Rudolf Höss was born to Catholic parents in Baden-Baden on 25 November 1900. His early life mirrored that of many of his generation who went on to adopt radical National Socialist views: he saw action in World War One and identified the Jewish community as having betrayed the Fatherland when Germany did not emerge victorious from the conflict. He joined the Nazi Party in 1922 and began working in the concentration camp system in late 1934; going on to play a key role in the implementation of the ‘Final Solution’ in the 1940s.
Dachau and Sachsenhausen
The first concentration camp in the Third Reich was established in 1933 to imprison people who were politically opposed to the new Nazi regime. Among the prisoners of Dachau were Jehovah’s Witnesses, who refused to swear allegiance to Hitler, and homosexuals, who were deemed subversive and a threat to a high national birth rate. The concentration camp system was administered by the Schutzstaffel (SS), an elite police corps led by Heinrich Himmler.
Rudolf Höss, having recently joined the SS at Himmler’s invitation, began work as a guard at Dachau in November 1934. He also assumed an administration role and in 1936 became a lieutenant at the Sachsenhausen camp. At both Dachau and Sachsenhausen he was further moulded into the SS mind-set that orders were to be obeyed without question and that no compassion should be felt towards camp inmates, who were subjected to both physical and mental brutality on a daily basis.
In early 1940, Höss was awarded the promotion that would later make him infamous. With his wife Hedwig and their young family (they eventually had five children) he relocated to Poland to take charge of a new camp called Auschwitz.
Commandant of Auschwitz
Auschwitz was originally built to contain Polish political prisoners and Soviet prisoners of war. Under Höss, it evolved into the largest, most notorious concentration camp and extermination centre of the Nazi regime. He presided over the day-to-day running of operations at the camp and attended some of the first gassing experiments on prisoners. During the early stages of the Holocaust, mass shootings were the most common way in which Jews and other people whom the Nazis considered Untermenschen (subhumans) were murdered. Höss was reportedly relieved when the gas released by Zyklon-B crystals was found to be an efficient and impersonal killing method, as he disliked the ‘bloodbath’ of shooting.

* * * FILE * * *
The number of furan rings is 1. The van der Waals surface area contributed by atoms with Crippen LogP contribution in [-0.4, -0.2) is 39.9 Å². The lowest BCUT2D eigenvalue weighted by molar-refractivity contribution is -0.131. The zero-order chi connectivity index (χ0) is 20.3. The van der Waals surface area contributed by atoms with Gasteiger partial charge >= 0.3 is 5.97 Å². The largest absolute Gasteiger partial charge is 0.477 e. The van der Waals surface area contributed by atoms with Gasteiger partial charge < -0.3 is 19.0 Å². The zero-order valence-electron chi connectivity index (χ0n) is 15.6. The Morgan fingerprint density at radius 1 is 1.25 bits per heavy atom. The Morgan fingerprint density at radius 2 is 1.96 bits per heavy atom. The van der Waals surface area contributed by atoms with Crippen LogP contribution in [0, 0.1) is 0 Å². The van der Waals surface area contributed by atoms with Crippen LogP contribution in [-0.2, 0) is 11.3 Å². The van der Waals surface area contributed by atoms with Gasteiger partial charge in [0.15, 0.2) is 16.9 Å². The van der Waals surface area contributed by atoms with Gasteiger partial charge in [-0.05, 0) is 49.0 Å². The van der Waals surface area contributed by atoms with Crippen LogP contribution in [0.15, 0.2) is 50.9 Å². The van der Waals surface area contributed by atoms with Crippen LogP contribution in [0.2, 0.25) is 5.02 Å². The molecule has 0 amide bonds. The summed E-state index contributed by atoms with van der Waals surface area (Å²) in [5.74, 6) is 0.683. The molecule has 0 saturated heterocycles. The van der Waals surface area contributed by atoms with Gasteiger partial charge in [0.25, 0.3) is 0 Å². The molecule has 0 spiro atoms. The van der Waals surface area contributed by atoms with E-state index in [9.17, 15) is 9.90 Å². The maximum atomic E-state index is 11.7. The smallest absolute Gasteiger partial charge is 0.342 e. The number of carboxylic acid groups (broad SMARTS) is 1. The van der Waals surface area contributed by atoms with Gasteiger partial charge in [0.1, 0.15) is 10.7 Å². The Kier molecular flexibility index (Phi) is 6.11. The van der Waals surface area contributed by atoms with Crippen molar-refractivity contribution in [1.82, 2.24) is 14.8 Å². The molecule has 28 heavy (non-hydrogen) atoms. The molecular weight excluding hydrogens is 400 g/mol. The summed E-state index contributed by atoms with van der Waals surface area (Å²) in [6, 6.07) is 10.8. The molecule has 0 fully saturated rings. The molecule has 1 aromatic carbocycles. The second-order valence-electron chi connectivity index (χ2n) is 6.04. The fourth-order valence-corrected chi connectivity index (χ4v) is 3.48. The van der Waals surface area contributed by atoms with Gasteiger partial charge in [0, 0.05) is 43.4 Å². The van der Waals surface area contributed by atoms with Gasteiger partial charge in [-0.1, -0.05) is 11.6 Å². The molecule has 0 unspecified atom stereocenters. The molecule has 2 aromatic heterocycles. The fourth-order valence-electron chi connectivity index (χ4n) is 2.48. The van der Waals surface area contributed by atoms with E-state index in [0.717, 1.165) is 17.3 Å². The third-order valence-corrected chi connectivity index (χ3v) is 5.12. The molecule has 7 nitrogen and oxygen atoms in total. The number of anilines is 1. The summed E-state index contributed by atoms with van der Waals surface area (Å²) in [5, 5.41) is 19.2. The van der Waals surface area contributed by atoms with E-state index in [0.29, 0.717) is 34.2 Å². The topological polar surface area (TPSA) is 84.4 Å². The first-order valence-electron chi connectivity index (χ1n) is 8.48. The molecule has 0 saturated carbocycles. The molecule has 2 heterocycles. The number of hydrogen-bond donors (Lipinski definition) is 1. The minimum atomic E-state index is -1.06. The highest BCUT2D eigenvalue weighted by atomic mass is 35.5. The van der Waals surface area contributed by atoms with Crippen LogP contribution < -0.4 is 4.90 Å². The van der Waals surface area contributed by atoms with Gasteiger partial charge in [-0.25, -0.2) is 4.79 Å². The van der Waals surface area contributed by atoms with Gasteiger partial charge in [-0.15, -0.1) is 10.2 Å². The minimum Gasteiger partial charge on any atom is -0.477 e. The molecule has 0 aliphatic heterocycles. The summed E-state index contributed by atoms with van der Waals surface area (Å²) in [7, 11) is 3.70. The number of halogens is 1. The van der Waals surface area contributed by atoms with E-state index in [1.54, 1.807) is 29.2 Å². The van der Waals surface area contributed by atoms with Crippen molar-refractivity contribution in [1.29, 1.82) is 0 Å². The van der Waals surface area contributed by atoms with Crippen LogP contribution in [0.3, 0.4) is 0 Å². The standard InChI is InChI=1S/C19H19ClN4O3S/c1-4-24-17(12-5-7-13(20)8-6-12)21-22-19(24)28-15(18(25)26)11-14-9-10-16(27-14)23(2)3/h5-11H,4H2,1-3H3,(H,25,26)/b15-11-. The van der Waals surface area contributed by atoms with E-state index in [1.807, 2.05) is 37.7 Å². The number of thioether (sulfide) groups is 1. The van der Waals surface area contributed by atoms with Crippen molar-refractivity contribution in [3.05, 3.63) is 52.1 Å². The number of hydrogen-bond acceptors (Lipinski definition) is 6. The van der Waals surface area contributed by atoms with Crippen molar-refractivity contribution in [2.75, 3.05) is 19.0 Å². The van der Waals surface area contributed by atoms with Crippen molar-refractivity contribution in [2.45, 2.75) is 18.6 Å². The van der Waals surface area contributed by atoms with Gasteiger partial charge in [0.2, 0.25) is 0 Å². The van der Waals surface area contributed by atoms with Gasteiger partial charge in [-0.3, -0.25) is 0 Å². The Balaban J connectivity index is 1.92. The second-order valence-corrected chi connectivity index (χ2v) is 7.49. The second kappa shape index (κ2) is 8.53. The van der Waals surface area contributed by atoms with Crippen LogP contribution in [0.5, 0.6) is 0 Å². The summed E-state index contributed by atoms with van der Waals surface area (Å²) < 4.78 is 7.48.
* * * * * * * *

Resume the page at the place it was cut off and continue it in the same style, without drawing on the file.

Höss was proud of the efficiency with which Auschwitz was run, especially the fact that prisoners were largely deceived about the true function of the gas chambers, believing that they were shower rooms. He later remarked on the ‘improvements’ that had been made at Auschwitz compared to Treblinka, one of the other extermination sites. Corruption at Auschwitz was extensive, however, and in late 1943 Höss was dismissed from his post following an official investigation. He subsequently worked in a concentration camp administration role in Berlin, but returned to Poland in the spring and summer of 1944 to oversee the mass murder of the Hungarian Jews, which was codenamed Aktion Höss.
An estimated 1.1 million people ultimately lost their lives in Auschwitz, ninety per cent of them Jews. During the day Höss calmly watched men, women and children go to their deaths, and in the evening he returned to his luxurious villa on the outskirts of the main Auschwitz camp. So close was this family home to the killing facilities that the Höss children had to rinse ash from the crematoria off the strawberries they picked in the garden.
Capture and Death
At the end of the war, Höss disguised himself as a sailor and then worked as a farmer before being tracked down and captured by the British in March 1946. In the months before he came to trial he penned his memoirs, later published under the title Commandant of Auschwitz. He remained unrepentant for his role in the ‘Final Solution’, maintaining that, ‘the reasons behind the extermination programme seemed to me to be right’. His one regret was not spending more time with his family.
Rudolf Höss was tried at Nuremberg and was hung on a gallows at Auschwitz on 16 April 1947, at the age of 46. He had supervised the murder of over a million human beings, yet one of his interrogators remarked that he nevertheless gave the impression of being ‘a normal person, like a grocery clerk’. To his death, Rudolf Höss considered himself a typical family man who had merely obeyed the orders of his superiors.